Small forms of communication take place constantly throughout the game and sometimes can be taken for granted but should always be thought about. Every player on the team should know the signals for pitches. Most players and coaches may think “What do we need to know them for? I am not a pitcher or a catcher.” But it is your job to defend and if you know what pitch and location is coming it can and will help you in setting up and getting a jump on some of the balls. If you know that a drop ball is coming, you know that there is a better chance for a ground ball coming than a rise ball. If the mental game and learning how to read a hitter is taught, then knowing what pitch to call is certainly a very important piece of information without a doubt.

This game can be very complicated yet at the same time very simple if there is the right thought process. In between every pitch you have a few seconds as a defender to think about the situation that may or may not take place. What do I do on a ground ball to my left or right or if I am charging or if it is hit hard? Little things like that are very important. So as those thoughts go through your head the communication with your other fielders take place. Talk with the fielder next to you, talk about who is covering what bag or where you position yourself in the field so maybe the player next to you can make adjustments. All of these little adjustments can be made based on the batter and pitch and location.

A couple of the big things a pitcher can relay to the fielders are simple hand gestures as to who has the bag at second on a groundball back to them. You cannot turn two without the first one, but if the first out comes smoother and more efficient then you will have a better opportunity of getting that second out. The catcher also plays a big role in reminders.

Since day one it has been said that the catcher is the field general and is the boss on the field. Small things like who covers what on a bunt, who is covering second base on the steal, who is backing up, etc. If you think there is nothing to do and nothing to talk about than you are mistaken, Softball like many sports is a sport that is full of communication and you rely on your teammates more than ever.

As a catcher myself, one thing that I always make sure is relayed to the fielders is who is covering second base and always giving the first and third basemen the pitches. Those are non verbal cues that to the average eye may always go unnoticed. But the corner infielders are in the line of fire and if I can give them a heads up that this pitch is designed to go their way it helps the team become more successful and also gives them an avenue to protect themselves along the way.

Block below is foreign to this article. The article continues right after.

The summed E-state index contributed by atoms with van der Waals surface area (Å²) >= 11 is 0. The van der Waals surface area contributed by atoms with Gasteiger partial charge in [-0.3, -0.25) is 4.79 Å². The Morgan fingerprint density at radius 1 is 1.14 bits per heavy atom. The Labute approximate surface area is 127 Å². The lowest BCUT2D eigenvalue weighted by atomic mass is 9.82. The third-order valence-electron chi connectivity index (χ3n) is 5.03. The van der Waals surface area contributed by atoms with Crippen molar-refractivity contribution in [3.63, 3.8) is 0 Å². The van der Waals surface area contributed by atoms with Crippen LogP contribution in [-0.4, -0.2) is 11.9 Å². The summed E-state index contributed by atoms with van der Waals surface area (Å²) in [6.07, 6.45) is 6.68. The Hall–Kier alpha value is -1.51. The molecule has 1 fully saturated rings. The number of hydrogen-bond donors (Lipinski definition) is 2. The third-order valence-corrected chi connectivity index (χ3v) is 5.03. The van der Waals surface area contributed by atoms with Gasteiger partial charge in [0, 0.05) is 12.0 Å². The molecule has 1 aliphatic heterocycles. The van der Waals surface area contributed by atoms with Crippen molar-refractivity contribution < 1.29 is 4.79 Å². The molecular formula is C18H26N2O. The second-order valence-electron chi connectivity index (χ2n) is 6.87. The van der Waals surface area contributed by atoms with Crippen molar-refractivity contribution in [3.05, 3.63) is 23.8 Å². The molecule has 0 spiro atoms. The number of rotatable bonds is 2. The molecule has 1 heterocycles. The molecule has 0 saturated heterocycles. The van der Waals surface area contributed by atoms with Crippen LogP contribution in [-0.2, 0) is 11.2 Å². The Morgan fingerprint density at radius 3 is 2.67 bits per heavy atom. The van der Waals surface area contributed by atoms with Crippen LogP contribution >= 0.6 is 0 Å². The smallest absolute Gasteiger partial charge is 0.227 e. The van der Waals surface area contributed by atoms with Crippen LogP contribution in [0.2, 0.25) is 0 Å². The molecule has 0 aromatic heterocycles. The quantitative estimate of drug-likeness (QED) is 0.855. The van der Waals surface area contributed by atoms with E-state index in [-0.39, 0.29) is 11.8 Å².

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Respect The Game

Written By Bryan Ingalls

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Respect The Game

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Usually you see me writing about the Pitcher and Catcher relationship or something along the lines of a catching aspect in here, but this article is something that I believe every athlete should read let alone softball player. It has to do with something that I believe can be lost very easily in this day and age with Athletics, not just by the players, but by coaches, parents, administration, and fans. It is Respect, Respect for the Game, and Respect for Your Game.

I used to be big on rules, I thought that the more rules you incorporated the easier it would be to keep the athletes out of trouble and the easier it would be to enforce them. Still being young yet experienced in the game and the coaching world I have come to the realization that you really only need one rule and that can cover just about everything involved with your sport and enforcement. Its called Respect. Not just Respect your coach, or respect your family, or school, or teammates. Respect the Game.

If you truly Respect the Game and get an understanding of the history and all the hard work people before you put in to get it to where its at you will truly grow to love your sport. When that happens you will do whatever it takes to get the most out of your potential and truly appreciate the opportunity you get to be a participant everyday. Respecting the game has so many meaning while it may be such a simple phrase.

When I think of Respecting the game, I think of a 39 year old Derek Jeter who has nothing to prove to anybody yet going 100% up the line until that ball is caught and called out on a routine ground ball. I think of Coaches like Coach K and Jim Boeheim of Duke And Syracuse who have been involved in their sports and at the top of the history books in wins yet are still putting in the hours to get even better well into their 60's. I think of Peyton Manning who spends countless hours in the film room dissecting his opponent for the next week so he is fully prepared.

But it is not only professionals. They have a God given gift but they work so hard to maintain that gift and sustain it for a long prosperous career. But I also think of the 12 year old kid who just had a 2 hour practice and wants to go hit later at the batting cage, and the 100 degree days where a girl is in the heat shooting a basketball instead of in the house with the AC on blast staying cool. That is all Respect for the Game.